Experts Discuss Malnutrition Challenges in Central Asia | Asian Development Bank

Experts Discuss Malnutrition Challenges in Central Asia

News Release | 30 October 2007

MANILA, PHILIPPINES - About 100 participants from Central Asia and Mongolia have met over the last two days in Almaty to discuss one of the most pressing health challenges facing the region in the past decade - micronutrient deficiencies.

"Huge gains have been made in recent years in combating the problem, but many challenges remain, especially in getting governments to mandate that flour should be fortified with iron, folic acid, and other essential vitamins," said Ms. Rie Hiraoka, Senior Social Sector Specialist with the Asian Development Bank (ADB).

Ms. Hiraoka was speaking at the third Almaty Forum on 29-30 October, attended by representatives of governments, private food industries, civil society, and international organizations.

ADB has been promoting food fortification as the most cost effective way to combat micronutrient deficiencies, which is often touted as "hidden hunger." and combating micronutrient deficiencies in Central Asia since 2001. It has invested $8.8 million in projects in Azerbaijan, Kazakhstan, Kyrgyz Republic, Mongolia, Tajikistan, and Uzbekistan. The Japan Fund for Poverty Reduction has been the main financier.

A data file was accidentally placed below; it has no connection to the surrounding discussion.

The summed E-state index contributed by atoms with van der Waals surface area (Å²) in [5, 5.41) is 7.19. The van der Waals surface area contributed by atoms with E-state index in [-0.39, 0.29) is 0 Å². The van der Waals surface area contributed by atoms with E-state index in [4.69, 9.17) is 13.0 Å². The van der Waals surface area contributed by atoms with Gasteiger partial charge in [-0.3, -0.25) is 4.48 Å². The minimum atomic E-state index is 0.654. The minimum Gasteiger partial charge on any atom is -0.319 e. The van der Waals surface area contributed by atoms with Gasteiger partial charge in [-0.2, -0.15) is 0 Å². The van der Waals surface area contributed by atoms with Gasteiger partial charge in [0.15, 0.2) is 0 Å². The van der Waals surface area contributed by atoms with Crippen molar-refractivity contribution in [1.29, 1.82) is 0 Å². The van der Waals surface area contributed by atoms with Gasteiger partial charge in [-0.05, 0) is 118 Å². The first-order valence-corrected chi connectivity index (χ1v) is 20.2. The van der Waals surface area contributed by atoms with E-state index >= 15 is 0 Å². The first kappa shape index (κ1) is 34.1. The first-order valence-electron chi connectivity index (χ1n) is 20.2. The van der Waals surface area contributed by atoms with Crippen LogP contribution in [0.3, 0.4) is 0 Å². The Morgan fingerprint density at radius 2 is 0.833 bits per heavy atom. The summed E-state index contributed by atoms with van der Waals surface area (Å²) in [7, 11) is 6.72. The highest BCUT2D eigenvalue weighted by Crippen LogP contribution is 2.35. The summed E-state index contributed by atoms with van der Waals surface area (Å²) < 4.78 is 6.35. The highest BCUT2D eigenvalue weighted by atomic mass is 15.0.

One of the main achievements has been that salt iodization has been universalized, or close to universalized, in all participating countries, and iodine deficiency disorders are on the decline. In 2000, only 25% of the populations, on average, had access to iodized salt. Iodine deficiency can cause stillbirths, spontaneous abortions and premature deaths, stunted growth and blunted intelligence.

Iron-deficiency anemia is another cause of malnutrition that is common in the region. Anemia causes the deaths of pregnant women and constrains the cognitive development of children. The easiest way to combat the problem is to add iron to a staple food as it is being produced. In Central Asia, that staple is wheat flour and progress has been made in getting many millers to begin adding iron to their products. The sentinel study conducted under the projects has shown that prevalence of iron deficiency anemia has been reduced among the sample population who regularly consumed fortified flour.

The participating country delegations adopted the 2007 Almaty Forum declaration, which calls for sustained efforts to maintain universal salt iodization and expand flour fortification in the region.